Earlier this week, David Friedman proposed a new save icon to replace the antiquated floppy disk. In the ensuing discussion, many noted that with automatic revision control à la Google Docs and Mac OS X Lion becoming the norm, the whole notion of saving would become history and render the issue moot.
Whether that turns out to be the case or not, it raises several interesting questions. With so many computer icons based on specific technology, what happens when that technology fades from public consciousness? Does a lack of familiarity with that technology create usability problems with the icons? Should new icons be devised? And are they?
All English speakers understand the word window to mean an opening designed to let in air or light. But only the geeks among us know the rich history of this word. It originates from an Old Norse phrase describing an opening in a building’s roof as a wind eye. This poeticism was important early on for understandability and communicability of a new idea. But as the word took hold, it established a meaning of its own that transcended its legacy. Today, a window is no longer thought of as the metaphorical wind eye — a window is a window.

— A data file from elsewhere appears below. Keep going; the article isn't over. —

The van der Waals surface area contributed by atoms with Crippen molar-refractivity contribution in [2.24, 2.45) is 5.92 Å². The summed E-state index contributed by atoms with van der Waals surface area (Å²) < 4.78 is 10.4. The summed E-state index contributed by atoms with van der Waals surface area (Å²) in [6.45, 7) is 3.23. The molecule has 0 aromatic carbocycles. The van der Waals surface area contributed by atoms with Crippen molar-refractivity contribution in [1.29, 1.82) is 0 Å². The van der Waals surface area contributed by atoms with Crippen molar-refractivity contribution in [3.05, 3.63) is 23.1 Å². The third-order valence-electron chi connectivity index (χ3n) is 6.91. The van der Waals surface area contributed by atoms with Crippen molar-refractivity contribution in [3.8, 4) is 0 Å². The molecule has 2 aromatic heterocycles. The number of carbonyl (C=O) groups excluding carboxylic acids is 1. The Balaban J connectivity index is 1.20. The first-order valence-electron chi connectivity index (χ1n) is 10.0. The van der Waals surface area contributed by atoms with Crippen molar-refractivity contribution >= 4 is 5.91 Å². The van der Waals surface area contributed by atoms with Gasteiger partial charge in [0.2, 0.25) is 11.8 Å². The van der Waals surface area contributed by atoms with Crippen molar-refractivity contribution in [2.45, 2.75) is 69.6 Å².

Icons are also a language, of the visual sort. In the early days of the graphical user interface, the desktop metaphor was heavily relied upon to communicate new ideas about computing. This was essential to its success, as the nascent GUI made a newbie out of everyone.
However, GUI conventions have since become engrained in our culture, and the meaning of terms like desktop, file, and trash in a computing context now transcend the original metaphors. We are in an age where people interact with digital folders much more than manila ones, where they know how to search without having ever handled a magnifying glass, and where they adjust their volume control without realizing it depicts a speaker cone.
And just as these icons live on beyond their origins, I say long live the floppy disk!